Institute for Financial Transparency

Shining a light on the opaque corners of finance


Financial regulators not up to task of preventing next crisis

For several years, I have been saying a reliance on financial regulators to prevent the next crisis only guarantees we will have a next crisis.  Instinctively you know this to be true because sooner or later any system with a single point of failure will see this point of failure fail.

When our financial system was redesigned in the 1930s, policymakers could have chosen to make it dependent on financial regulators and their not only having the right mix of regulations, but also enforcing them.  Policymakers made the deliberate decision not to do this.  Instead they based the financial system on transparency.

In Transparency Games, I discuss long form why financial regulators are not fit for the purpose of preventing the next financial crisis.  One of the reasons I discussed is regulators are subject to political pressure to both change how stringent their regulations are and how aggressively they enforce them.

The Volcker Rule provides an excellent case study of this.

In theory, the Volcker Rule prevents banks from taking proprietary bets.  For financial regulators to achieve this in reality, they came up with approximately 900 pages of regulation and explanation of the regulation.  The financial regulators then set about enforcing this regulation.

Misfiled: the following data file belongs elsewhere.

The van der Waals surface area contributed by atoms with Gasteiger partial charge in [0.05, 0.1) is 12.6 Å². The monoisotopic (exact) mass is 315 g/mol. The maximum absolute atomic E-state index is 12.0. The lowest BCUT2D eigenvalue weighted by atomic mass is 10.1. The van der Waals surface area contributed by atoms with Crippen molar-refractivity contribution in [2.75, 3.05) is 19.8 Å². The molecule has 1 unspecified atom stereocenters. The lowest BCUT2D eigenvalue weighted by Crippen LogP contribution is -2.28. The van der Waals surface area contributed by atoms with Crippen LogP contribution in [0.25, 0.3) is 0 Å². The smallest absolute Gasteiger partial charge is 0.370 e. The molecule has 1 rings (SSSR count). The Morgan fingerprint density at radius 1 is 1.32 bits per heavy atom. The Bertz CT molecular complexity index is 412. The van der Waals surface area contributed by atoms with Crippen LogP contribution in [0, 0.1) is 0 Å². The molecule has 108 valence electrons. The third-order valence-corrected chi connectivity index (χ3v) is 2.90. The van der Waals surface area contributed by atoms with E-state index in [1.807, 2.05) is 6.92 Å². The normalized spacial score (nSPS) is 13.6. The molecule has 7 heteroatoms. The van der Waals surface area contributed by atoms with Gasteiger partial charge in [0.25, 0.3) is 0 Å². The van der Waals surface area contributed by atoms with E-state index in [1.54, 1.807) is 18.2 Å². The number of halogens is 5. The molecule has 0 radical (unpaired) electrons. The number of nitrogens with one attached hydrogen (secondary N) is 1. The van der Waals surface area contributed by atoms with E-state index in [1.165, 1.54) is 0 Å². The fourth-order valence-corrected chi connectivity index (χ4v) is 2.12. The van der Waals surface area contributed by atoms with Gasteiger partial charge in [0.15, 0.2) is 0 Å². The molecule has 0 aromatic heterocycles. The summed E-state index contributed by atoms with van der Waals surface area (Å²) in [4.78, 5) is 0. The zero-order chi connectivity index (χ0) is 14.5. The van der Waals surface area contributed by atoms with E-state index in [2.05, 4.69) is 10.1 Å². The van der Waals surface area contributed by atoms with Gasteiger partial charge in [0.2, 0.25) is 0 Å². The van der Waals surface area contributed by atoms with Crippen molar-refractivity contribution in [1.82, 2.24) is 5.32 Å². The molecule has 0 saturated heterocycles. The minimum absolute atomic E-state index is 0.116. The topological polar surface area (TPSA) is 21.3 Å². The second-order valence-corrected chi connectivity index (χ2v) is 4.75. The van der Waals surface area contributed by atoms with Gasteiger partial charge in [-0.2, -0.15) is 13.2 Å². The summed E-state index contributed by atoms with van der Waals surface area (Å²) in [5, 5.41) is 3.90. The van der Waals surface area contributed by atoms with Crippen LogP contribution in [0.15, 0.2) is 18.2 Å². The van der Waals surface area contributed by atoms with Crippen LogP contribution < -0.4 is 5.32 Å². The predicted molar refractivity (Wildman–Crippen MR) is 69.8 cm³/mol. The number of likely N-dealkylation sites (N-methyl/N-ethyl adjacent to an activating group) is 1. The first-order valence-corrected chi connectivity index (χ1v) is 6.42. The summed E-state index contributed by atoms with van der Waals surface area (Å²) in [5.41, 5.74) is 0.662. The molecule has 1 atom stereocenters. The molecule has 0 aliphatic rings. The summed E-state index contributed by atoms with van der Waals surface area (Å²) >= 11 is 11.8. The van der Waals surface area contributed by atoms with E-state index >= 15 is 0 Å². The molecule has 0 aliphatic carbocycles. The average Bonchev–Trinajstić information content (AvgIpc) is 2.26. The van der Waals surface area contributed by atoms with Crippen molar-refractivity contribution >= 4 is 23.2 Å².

Enter the Trump Administration that wants fewer regulations and less stringent enforcement of the regulations that do exist.

As reported by the Wall Street Journal,

Top U.S. policy makers are set to offer Congress significant ways to ease regulation of banks, according to testimony released Wednesday ahead of a Senate hearing Thursday.

Federal Reserve governor Jerome Powell and Keith Noreika, acting comptroller of the currency, said in prepared testimony they are studying how to simplify the Volcker rule, which aims to prevent banks from making overly risky bets with their own money….

Their testimony is the latest evidence that bank overseers are taking a deregulatory tone following the election of President Donald Trump.

No matter how you look at this testimony, there is no reason to think the existing regulation and its enforcement won’t be relaxed.  By definition, relaxation of the regulation and its enforcement increases the chances of another crisis.

Compare and contrast this with what the Volcker Rule would look like if there was transparency and banks disclosed their exposure details.  The Rule could be written in 2 paragraphs: thou shall not make proprietary bets and thou shall provide exposure detail disclosure to confirm there are no bets.

Notice how simple the rule is.  Notice how easily enforced the rule is.  Every bank knows there are traders who would recognize if the bank was taking a proprietary bet and these traders would position themselves to minimize the profitability of this bet and maximize any losses from this bet.  Knowing this, bank traders wouldn’t take proprietary bets.

Notice how enforcement of the regulation also wouldn’t be subject to political pressure.  The financial market doesn’t care if politicians want the financial regulators not to enforce the rule.  The financial market would continue to exert financial discipline and enforce the rule.